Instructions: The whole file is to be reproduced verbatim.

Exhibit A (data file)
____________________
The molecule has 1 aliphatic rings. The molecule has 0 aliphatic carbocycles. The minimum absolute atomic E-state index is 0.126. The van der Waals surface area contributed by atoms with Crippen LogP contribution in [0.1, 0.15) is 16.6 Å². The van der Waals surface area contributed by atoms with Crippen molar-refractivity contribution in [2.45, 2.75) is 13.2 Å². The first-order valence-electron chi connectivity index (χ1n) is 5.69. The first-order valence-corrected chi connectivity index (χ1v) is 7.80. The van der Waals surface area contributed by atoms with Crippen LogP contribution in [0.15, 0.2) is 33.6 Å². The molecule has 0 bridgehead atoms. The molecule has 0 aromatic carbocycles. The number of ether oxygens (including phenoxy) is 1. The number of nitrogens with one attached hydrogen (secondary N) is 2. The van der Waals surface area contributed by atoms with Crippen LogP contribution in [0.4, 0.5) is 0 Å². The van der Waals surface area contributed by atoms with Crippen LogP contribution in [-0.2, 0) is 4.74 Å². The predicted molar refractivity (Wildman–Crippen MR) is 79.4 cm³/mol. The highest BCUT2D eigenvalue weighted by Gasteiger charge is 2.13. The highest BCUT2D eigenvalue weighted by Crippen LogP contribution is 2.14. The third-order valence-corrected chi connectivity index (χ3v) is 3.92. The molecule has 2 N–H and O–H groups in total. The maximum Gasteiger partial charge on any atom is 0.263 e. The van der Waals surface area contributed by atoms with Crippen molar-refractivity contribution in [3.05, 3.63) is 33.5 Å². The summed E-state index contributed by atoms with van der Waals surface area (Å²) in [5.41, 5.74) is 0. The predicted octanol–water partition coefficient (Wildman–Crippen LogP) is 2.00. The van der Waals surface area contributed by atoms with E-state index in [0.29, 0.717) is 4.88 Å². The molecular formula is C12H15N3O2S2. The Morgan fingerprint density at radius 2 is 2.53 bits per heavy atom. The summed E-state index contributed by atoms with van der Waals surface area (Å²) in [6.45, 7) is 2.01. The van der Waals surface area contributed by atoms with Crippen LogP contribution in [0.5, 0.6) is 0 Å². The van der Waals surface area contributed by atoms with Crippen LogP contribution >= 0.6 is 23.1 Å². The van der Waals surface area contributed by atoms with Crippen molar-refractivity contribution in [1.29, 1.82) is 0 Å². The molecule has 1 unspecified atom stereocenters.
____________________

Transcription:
The molecule has 1 aliphatic rings. The molecule has 0 aliphatic carbocycles. The minimum absolute atomic E-state index is 0.126. The van der Waals surface area contributed by atoms with Crippen LogP contribution in [0.1, 0.15) is 16.6 Å². The van der Waals surface area contributed by atoms with Crippen molar-refractivity contribution in [2.45, 2.75) is 13.2 Å². The first-order valence-electron chi connectivity index (χ1n) is 5.69. The first-order valence-corrected chi connectivity index (χ1v) is 7.80. The van der Waals surface area contributed by atoms with Crippen LogP contribution in [0.15, 0.2) is 33.6 Å². The molecule has 0 bridgehead atoms. The molecule has 0 aromatic carbocycles. The number of ether oxygens (including phenoxy) is 1. The number of nitrogens with one attached hydrogen (secondary N) is 2. The van der Waals surface area contributed by atoms with Crippen LogP contribution in [0.4, 0.5) is 0 Å². The van der Waals surface area contributed by atoms with Crippen LogP contribution in [-0.2, 0) is 4.74 Å². The predicted molar refractivity (Wildman–Crippen MR) is 79.4 cm³/mol. The highest BCUT2D eigenvalue weighted by Gasteiger charge is 2.13. The highest BCUT2D eigenvalue weighted by Crippen LogP contribution is 2.14. The third-order valence-corrected chi connectivity index (χ3v) is 3.92. The molecule has 2 N–H and O–H groups in total. The maximum Gasteiger partial charge on any atom is 0.263 e. The van der Waals surface area contributed by atoms with Crippen molar-refractivity contribution in [3.05, 3.63) is 33.5 Å². The summed E-state index contributed by atoms with van der Waals surface area (Å²) in [5.41, 5.74) is 0. The predicted octanol–water partition coefficient (Wildman–Crippen LogP) is 2.00. The van der Waals surface area contributed by atoms with E-state index in [0.29, 0.717) is 4.88 Å². The molecular formula is C12H15N3O2S2. The Morgan fingerprint density at radius 2 is 2.53 bits per heavy atom. The summed E-state index contributed by atoms with van der Waals surface area (Å²) in [6.45, 7) is 2.01. The van der Waals surface area contributed by atoms with Crippen LogP contribution in [0.5, 0.6) is 0 Å². The van der Waals surface area contributed by atoms with Crippen LogP contribution >= 0.6 is 23.1 Å². The van der Waals surface area contributed by atoms with Crippen molar-refractivity contribution in [1.29, 1.82) is 0 Å². The molecule has 1 unspecified atom stereocenters.